Written on March 26, 2013
Figures obtained from councils show that one in five across the UK has been forced to cut the number of CCTV cameras deployed since 2010.
Data obtained by Labour MP Gloria de Piero under a Freedom of Information request, of which 209 of a total 326 local authorities in England responded, showed the falling numbers of public space CCTV cameras across England since the last General Election.
Of the respondents, 46 councils reported a reduction in CCTV cameras since the last election or had no cameras in place at all. The cameras the report investigated are those that are ‘public-facing’ CCTV cameras and not those inside private properties.
The figures showed that Craven District Council topped the cuts table and now has zero CCTV cameras under its jurisdiction, dropping from seven in 2010.
Trafford Council has seen a 53 per cent drop in cameras with 130 being lost from its network since 2010, while Blackpool Council was shown to lose almost half its ‘public-facing’ CCTV network – reducing from 151 to 79 cameras. Bolsover District Council and Havant Borough Council filled out the top five camera cuts, dropping from 91 to 51 and 72 to 47 respectively.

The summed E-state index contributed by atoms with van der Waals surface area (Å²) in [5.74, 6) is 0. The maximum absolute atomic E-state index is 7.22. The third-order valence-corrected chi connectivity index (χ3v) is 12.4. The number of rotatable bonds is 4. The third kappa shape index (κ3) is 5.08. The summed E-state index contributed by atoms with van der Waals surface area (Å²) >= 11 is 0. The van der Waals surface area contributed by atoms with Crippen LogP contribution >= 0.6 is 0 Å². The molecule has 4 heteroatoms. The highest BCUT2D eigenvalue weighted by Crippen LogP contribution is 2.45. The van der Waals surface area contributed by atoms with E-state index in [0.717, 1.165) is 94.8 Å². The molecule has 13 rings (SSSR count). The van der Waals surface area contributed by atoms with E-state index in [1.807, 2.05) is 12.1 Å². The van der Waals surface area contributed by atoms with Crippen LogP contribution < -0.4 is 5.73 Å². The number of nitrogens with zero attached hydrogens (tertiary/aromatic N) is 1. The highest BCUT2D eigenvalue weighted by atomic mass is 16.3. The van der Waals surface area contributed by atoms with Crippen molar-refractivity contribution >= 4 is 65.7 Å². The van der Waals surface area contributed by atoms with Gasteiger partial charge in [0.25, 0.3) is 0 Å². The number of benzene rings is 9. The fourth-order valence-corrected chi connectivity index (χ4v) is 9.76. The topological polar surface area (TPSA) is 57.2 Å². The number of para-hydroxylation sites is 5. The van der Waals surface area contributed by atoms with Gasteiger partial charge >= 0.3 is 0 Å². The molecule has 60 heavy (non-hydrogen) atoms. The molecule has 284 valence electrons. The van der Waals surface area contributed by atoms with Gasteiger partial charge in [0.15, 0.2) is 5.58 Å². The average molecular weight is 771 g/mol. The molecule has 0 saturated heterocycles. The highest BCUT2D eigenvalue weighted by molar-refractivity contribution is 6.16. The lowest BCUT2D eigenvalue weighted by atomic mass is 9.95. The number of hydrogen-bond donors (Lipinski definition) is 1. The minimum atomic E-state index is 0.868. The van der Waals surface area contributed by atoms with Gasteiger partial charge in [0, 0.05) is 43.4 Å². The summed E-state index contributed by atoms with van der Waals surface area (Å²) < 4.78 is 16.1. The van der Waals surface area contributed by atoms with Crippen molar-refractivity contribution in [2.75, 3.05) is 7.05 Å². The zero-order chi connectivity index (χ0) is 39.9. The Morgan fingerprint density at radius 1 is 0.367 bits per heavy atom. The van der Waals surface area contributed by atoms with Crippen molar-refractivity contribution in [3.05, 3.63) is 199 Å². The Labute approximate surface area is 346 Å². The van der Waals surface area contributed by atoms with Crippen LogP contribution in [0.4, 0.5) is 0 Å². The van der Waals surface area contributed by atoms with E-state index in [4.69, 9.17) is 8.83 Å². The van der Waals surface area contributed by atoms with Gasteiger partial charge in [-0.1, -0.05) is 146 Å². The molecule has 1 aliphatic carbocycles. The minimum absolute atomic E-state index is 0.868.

Ms de Piero, the shadow Home Affairs minister, told The Independent that “worryingly” the cuts in council CCTV numbers follow slashes in the number of police officers and comes at a time when local authorities have to make big cuts to save money.
“Cuts which have gone too far and too fast have led to a situation where one in five local authorities has reduced the number of public CCTV cameras they operate since the last general election,” said the MP.
“CCTV is a vital tool in the fight against crime and the Government is making it harder for communities and authorities to use and place CCTV. “
Source: Security News Desk
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